However, the conference's participants agreed that anti-Semitism still exists in Russia. "Open forms of anti-Semitism have weakened, but anti-Semitism has not disappeared," Gudkov said. "The entire structure of anti-Semitist sentiments has persisted. Anti-Semitism has simply entered a ‘dormant phase.'"read more
Monika-Yevgeniya Kuznetsova, 26, an ethnic Russian Jew, told RBTH that she often has to deal with anti-Semitism, which, for example, is expressed in people's reactions to Hebrew textbooks.
"Once I was in the metro, studying Hebrew," Monika-Yevgeniya recalled. "A guy spoke to me, seeking to get acquainted. After learning that I study Hebrew, he changed his expression and said angrily: 'Our grandfathers died because of those nasty Jews, how can you learn their language?'"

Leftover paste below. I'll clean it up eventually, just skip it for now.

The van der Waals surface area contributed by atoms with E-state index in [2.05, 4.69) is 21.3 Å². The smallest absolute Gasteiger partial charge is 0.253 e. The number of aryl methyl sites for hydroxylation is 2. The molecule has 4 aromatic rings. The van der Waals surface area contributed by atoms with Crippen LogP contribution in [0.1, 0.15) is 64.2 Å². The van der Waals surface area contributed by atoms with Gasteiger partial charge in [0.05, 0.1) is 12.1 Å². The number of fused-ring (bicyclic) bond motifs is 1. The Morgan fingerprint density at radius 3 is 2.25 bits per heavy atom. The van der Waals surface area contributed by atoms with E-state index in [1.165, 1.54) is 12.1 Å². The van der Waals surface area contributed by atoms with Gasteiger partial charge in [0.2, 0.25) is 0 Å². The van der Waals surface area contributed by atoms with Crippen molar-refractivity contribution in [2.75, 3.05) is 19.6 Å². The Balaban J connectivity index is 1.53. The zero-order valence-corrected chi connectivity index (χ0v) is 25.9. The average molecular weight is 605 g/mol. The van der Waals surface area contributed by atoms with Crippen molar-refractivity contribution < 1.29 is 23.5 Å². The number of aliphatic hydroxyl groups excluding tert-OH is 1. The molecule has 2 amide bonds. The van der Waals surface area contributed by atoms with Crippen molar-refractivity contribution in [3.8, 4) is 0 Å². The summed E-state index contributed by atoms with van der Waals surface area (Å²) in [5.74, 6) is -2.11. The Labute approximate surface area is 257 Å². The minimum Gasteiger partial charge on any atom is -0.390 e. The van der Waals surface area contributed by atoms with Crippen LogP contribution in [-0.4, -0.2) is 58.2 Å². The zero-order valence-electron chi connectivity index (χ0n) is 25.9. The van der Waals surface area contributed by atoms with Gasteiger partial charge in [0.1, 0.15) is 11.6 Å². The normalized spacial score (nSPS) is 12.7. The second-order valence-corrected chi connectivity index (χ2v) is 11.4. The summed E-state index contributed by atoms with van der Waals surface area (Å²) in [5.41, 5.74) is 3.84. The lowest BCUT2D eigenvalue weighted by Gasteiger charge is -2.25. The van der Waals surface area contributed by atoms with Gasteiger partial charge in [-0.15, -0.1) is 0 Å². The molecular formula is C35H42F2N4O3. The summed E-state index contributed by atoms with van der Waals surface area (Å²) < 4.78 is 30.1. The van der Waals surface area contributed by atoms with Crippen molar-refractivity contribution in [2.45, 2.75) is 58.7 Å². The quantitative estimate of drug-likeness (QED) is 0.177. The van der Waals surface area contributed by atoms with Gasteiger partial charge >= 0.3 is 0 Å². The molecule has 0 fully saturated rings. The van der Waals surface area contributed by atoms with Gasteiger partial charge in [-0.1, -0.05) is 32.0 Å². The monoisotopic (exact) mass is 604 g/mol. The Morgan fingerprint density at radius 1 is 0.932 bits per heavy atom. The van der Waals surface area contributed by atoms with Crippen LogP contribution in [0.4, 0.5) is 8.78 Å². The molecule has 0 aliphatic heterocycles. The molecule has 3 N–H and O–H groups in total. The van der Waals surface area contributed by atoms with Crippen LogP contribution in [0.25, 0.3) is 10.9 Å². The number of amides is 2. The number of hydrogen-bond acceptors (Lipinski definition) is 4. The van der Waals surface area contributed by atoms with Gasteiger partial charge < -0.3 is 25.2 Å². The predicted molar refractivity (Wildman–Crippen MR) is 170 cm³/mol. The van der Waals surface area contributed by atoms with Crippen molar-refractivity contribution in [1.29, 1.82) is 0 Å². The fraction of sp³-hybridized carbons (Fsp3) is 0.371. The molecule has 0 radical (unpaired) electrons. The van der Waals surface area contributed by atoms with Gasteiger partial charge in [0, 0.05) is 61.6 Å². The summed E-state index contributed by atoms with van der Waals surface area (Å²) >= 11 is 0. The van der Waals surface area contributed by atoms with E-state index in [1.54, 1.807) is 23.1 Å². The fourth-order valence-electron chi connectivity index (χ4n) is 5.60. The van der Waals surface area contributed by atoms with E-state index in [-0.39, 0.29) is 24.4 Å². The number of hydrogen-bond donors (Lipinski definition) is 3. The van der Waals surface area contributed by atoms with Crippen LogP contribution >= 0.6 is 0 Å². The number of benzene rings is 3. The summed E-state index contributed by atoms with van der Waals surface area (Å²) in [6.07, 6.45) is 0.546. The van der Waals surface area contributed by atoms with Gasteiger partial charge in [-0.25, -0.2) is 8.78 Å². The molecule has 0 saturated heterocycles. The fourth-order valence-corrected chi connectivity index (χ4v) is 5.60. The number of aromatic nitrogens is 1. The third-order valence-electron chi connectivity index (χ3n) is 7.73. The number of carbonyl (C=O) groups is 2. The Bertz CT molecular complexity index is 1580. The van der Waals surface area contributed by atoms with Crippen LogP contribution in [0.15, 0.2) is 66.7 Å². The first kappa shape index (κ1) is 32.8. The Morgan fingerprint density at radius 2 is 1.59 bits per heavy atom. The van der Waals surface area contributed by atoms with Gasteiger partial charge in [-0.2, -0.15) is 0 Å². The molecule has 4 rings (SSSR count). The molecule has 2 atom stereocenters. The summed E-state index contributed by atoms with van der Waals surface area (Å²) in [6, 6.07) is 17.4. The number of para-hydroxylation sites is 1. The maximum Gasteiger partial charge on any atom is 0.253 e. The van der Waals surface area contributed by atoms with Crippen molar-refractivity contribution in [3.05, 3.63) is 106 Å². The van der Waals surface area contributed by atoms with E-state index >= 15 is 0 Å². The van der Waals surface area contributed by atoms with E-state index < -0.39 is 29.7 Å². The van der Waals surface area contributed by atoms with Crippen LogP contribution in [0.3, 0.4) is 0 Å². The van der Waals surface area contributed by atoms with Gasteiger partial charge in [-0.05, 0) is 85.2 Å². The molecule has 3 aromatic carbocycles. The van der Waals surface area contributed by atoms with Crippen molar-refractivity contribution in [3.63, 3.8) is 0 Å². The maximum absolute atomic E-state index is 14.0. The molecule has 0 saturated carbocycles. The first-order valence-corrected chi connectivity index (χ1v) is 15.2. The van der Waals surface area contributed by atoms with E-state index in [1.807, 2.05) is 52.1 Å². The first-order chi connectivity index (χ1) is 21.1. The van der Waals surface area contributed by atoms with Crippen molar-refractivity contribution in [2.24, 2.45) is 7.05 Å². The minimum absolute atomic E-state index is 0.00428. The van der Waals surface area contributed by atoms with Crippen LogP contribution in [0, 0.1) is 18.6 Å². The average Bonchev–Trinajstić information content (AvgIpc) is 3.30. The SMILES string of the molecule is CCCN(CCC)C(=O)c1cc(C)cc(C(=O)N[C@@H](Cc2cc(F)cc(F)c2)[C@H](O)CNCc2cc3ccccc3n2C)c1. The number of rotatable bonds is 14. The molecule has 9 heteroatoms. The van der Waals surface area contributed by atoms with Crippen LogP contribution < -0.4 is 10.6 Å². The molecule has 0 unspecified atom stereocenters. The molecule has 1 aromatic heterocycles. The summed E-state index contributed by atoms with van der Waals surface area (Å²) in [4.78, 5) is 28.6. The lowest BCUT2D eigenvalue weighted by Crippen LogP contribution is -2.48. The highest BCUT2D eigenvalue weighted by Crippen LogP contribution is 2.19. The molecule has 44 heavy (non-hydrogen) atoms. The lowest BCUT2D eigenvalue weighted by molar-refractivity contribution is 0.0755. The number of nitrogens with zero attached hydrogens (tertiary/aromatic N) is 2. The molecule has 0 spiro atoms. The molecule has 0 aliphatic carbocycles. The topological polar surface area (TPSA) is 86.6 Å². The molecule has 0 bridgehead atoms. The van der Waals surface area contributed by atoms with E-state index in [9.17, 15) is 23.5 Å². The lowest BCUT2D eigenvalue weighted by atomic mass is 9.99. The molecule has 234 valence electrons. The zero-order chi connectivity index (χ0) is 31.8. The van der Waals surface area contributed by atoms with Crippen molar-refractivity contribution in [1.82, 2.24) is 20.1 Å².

"If we talk about domestic anti-Semitism and attitudes in society in general, there is no decline there, the situation has not changed," Alexander Kargin, director of the office of the Likud World Organisation (Likud Olami) in Russia, told RBTH. "It's just a matter of degrees. Against the background of Europe, where anti-Semitic moods are growing, the situation in Russia is undoubtedly better."